"It is about how it feels, that is why there is a detachment. There is a missing link there.

"The day that I do not have a job and this food bank is not needed will be a good day."
Food banks risk being " Captured " by corporate PR drive, say activists.

Letter by 58 campaigners and academics says corporate approach is a " Sticking plaster."


The UK food bank movement has been warned it is in danger of being “captured” by big corporations and supermarket chains that promote high-profile partnerships with charities as effective ways of solving hunger and food waste.

A letter to the Guardian from 58 academics and campaigners criticises the way corporations and some charities frame food poverty as a logistical problem of how to distribute surplus food to people in poverty rather than a social justice issue.

It states: “At the heart of [the] approach [to tackling food poverty] must be a guarantee of the human right to adequate food and nutrition: living wages, income security and a fit for purpose welfare system, not ‘leftover’ food for ‘left behind’ people.”

It calls the growth of charity food aid in developed countries such as the UK and the US “a sticking plaster on a gaping wound of systemic inequality” that undermines the humanity and dignity of its recipients.

There is no evidence charity solves food insecurity, it says, adding: “However, food banking does benefit the reputations of Big Food and supermarket chains as good corporate citizens while distracting attention away from low wages paid to their workers.”

Signatories to the letter include the former UN rapporteur on the right to food Olivier de Schutter, the food policy expert Prof Tim Lang of City, University of London, and Prof Janet Poppendieck, the author of the classic study of food aid in the US, Sweet Charity.

The letter, which will reignite a simmering debate within the UK voluntary sector about how it should respond to soaring demand for emergency food caused by rising poverty, is timed to coincide with the annual conference of the Global Foodbanking Network (GFN), held this week in London.

GFN supports projects worldwide that redistribute to charities surplus and waste food donated by industry and supermarkets that would otherwise go to landfill or to feed farm animals. It says this model of food charity – which is known as food banking in the US – is both “green” and “a proven solution for nourishing communities”.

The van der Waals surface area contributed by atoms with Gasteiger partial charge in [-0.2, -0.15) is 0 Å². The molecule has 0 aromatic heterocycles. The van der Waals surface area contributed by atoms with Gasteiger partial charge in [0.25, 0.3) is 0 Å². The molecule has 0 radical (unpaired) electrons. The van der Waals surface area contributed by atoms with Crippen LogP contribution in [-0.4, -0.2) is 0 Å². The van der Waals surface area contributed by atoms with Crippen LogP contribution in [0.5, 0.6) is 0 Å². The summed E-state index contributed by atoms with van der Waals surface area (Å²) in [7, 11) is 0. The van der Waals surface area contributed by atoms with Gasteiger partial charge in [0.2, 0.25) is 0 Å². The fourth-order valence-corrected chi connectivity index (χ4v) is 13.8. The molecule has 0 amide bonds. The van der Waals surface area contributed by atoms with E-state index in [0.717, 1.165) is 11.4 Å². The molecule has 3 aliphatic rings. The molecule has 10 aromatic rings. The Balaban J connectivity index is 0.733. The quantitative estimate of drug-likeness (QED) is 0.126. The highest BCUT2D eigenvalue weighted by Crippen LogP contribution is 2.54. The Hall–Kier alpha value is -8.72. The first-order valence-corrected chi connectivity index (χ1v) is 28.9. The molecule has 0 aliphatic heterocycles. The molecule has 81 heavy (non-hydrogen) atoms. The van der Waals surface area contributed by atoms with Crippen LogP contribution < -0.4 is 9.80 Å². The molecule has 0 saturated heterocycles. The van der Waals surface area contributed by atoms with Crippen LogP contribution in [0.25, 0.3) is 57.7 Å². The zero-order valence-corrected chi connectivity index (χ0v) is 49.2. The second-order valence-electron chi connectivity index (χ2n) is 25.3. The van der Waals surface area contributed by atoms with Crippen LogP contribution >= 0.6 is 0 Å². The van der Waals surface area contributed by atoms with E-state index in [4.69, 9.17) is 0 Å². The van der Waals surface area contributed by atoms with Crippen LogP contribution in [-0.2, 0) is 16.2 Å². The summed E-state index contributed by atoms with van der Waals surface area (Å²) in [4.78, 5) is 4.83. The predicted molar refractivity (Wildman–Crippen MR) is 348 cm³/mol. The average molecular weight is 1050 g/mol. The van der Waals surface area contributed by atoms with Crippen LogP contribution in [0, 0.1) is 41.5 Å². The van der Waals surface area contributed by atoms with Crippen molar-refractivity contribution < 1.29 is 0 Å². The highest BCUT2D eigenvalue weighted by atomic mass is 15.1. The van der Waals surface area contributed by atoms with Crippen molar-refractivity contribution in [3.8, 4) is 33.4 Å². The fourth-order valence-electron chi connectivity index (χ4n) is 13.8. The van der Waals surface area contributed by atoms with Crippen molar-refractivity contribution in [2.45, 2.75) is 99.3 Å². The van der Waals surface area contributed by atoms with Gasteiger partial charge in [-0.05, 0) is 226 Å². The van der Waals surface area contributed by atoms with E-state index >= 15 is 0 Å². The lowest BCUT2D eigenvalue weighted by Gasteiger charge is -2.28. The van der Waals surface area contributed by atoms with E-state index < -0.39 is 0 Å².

The US-based organisation is predominantly funded by corporate donors including Pepsico, Unilever and Kellogg’s. The Tesco chief executive, Dave Lewis, who is speaking at the conference, said food redistribution charities “play a crucial role in tackling global hunger and reducing food waste”.

GFN’s chief executive, Lisa Moon, rejected criticism that treating food insecurity as primarily a logistics problem ignored poverty and inequality. “The food bank model is uniquely positioned to address the paradox of global hunger and food waste,” she said.

The rise in charitable food aid in the UK over the past decade, from a handful of food banks in 2009 to more than 2,000 amid rising food insecurity, has led to fears charities are being coopted as an unofficial branch of the state to cover for welfare cuts and increasing economic insecurity for the lowest paid.

The UK charity FareShare, which is a GFN member and whose corporate partners include the food and catering companies Sodexo and Cargill, says its staff and volunteers distribute surplus food to more than 10,000 charities from day centres to domestic violence refuges, enabling them to provide about 775,000 meals a week to vulnerable people.

“We save these organisations more than £27m a year at a time when many of them are struggling to keep their services going in the face of severe local authority budget cuts,” said the FareShare chief executive, Lindsay Boswell.

He added: “The real scandal, and the academics and others would be more useful if they focused on this, is that only 6% of the food that is fit for human consumption and is surplus is diverted to organisations like FareShare.”

The UK’s biggest food bank network, the Trussell Trust, said it had decided not to attend the GFN conference because it said organisation’s message and approach did not “align with our vision of a UK without poverty or hunger and its aim to create a future without food banks”.

The Trussell Trust attracted criticism after accepting a £9m grant from Asda last year – its other corporate partners include Tesco, Waitrose and Unilever. Its chief executive, Emma Revie, said corporate sponsorship would not stop the charity from “speaking truth to power”.


Last year the environment secretary, Michael Gove, announced a £15m fund to support food distribution charities, including FareShare, saying it was “morally indefensible” that each year 100,000 tonnes of “perfectly edible food” was wasted.

Sabine Goodwin, the coordinator of the Independent Food Aid Network, said: “Food banking is not something to be celebrated, despite the good will and generosity of the many volunteers and donors filling a growing gap in the here and now. The fact that charitable food aid is needed at all must remain unacceptable.”
Food poverty in Scotland is double previous estimates, data shows.

Nearly half a million parcels delivered in 18 months, with similar hike predicted across UK.


The number of crisis food parcels being distributed in Scotland is almost double previous estimates, with campaigners predicting a similar increase across the rest of the UK as further data is gathered.